Should Democrats "repeal and replace" the Republicans' massive tax overhaul? A number of party strategists apparently think so. They're angling to make canceling Trump's biggest domestic achievement a central Democratic plank in the upcoming midterms and presidential election, just as Republicans did against President Obama's signature health-care law throughout his tenure. Jason Furman, head of the Council of Economic Advisors under Obama and one of the Trump administration's loudest liberal critics on economic issues, just explicitly called for a "repeal and replace" campaign.
This is a bad idea. After all, despite their years of yammering, the Republicans' plan to repeal and replace ObamaCare blew up in their faces last year. And that political disaster helps explain why it won't work for Democrats, either.
In a nutshell, the GOP push to "repeal and replace" ObamaCare failed because it was basically trying to take away things Americans actually liked: regulatory limits on health insurers, subsidies that help people buy private plans, and spending on Medicaid. These policies provided tens of millions of hard-pressed Americans with real help in their daily lives. Threatening those benefits in a fit of partisan fervor was an excellent way for the GOP to run headlong into a brick wall.
So would a similar disaster befall Democrats if they try to repeal and replace Trump's tax overhaul?
At first glance, you might say no. The Republican tax law's benefits are heavily tilted towards the wealthy, so repealing it would take away fewer things from everyone else.
But the GOP isn't dumb. They knew a bloated tax giveaway to the rich would go down easier with lots of other goodies thrown in. So they rigged the law so that in its first 10 years, the tax cuts will increase households' take-home pay across the income distribution. Those benefits for the poor and middle-class are modest, and will expire in 2027 thanks to the procedural gimmickry necessary to pass the thing. But if Democrats actually take back power — say in 2021, after an election that Trump loses, so his veto pen is no longer a consideration — and they try to repeal the law, they would end up effectively trying to raise taxes on the poor and middle class.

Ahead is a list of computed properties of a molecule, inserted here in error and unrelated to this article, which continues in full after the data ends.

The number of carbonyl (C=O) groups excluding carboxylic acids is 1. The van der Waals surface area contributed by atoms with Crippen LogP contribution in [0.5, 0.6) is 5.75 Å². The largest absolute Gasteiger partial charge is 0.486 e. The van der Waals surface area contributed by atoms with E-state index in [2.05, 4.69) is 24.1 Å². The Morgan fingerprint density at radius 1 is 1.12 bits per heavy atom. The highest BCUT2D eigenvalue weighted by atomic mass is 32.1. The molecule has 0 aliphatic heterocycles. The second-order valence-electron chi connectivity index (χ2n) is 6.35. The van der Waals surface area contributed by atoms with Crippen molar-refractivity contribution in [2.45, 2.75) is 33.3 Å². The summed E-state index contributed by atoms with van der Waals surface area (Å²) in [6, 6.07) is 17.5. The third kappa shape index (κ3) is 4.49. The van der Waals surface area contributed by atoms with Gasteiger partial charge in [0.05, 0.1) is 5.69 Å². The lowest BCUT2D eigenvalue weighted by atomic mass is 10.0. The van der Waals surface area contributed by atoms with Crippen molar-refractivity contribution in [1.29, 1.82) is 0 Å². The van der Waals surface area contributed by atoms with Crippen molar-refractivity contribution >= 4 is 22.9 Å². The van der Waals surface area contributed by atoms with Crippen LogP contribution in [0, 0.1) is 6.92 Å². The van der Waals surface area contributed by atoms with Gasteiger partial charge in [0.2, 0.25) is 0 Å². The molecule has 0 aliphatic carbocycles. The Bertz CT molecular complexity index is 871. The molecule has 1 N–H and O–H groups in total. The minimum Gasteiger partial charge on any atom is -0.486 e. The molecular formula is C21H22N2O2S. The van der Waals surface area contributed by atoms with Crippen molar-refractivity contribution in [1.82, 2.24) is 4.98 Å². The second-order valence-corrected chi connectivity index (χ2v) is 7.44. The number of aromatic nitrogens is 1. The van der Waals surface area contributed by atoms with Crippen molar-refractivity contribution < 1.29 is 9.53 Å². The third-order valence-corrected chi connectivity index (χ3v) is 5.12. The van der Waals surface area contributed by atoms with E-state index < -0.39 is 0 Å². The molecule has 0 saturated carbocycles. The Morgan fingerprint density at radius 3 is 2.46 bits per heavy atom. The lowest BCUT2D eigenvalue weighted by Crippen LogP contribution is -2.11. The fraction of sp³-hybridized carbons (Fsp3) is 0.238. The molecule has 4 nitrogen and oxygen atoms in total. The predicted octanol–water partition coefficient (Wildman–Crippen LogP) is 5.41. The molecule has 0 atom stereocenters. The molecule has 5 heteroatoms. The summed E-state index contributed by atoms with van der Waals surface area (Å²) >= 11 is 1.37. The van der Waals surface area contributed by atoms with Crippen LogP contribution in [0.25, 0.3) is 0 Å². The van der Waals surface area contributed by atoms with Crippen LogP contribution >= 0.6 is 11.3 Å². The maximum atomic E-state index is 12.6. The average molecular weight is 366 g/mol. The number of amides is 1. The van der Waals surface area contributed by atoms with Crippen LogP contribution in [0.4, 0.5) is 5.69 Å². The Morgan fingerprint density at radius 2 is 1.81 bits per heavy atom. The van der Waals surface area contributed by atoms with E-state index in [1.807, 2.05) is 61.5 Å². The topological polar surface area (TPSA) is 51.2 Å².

Even to contemplate doing so, they'd need a really good reason. And they simply don't have one.
As their justification for killing Trump's tax cut, Democrats are defaulting to platitudes about fiscal responsibility. "The tax cuts put the country on an unsustainable fiscal trajectory, with next year's deficit set to hit 5 percent of gross domestic product, a record outside of major wars and recessions or their aftermath," Furman wrote. This is daft.
No politician has ever been punished by voters for adding to the deficit. They have been punished for hiking taxes, starting stupid wars, and overseeing massive economic collapses. Voters respond when their lives become measurably better or worse, and when they can link that change to something politicians have done. If Democrats want to take away the GOP tax overhaul's limited benefits for the poor and middle class, they better have some amazing stuff to offer in exchange. A "more sustainable fiscal trajectory" does not qualify.
The Democrats do have fairly good ideas that could work instead. Their premier think tank just released a plan to expand Medicare coverage beyond retirees. It's not exactly Medicare for all, but it's a big step in that direction. Major Democratic politicians have proposed a national plan to give everyone paid family leave, and a massive expansion of the child tax credit (CTC). Furman himself suggested increasing the CTC or the earned income tax credit.
If Democrats "replace" Trump's tax cuts with some collection of those popular policies, that's great. But those ideas all require big spending, so Democrats would bring money in only to send it right back out again. By making such a fuss over fiscal responsibility, the left might throttle its own agenda.
That political risk might be worth it if the fiscal trajectory really was unsustainable and jobs and wages were on the line. But no one's really bothered to make this case. It's just been lazy knee-jerk talking points about higher inflation and interest rates.
If paid leave and a bigger child tax credit and more Medicare are good ideas, then why not just forget the GOP tax overhaul and make them the center of the Democratic agenda? Those are proposals voters can hear, and immediately understand how they'd make their lives better. Then hike taxes (or don't) to whatever degree is necessary depending on how the economy reacts.
"Repeal and replace" didn't work for the Republicans last year, and it won't work for Democrats in the future.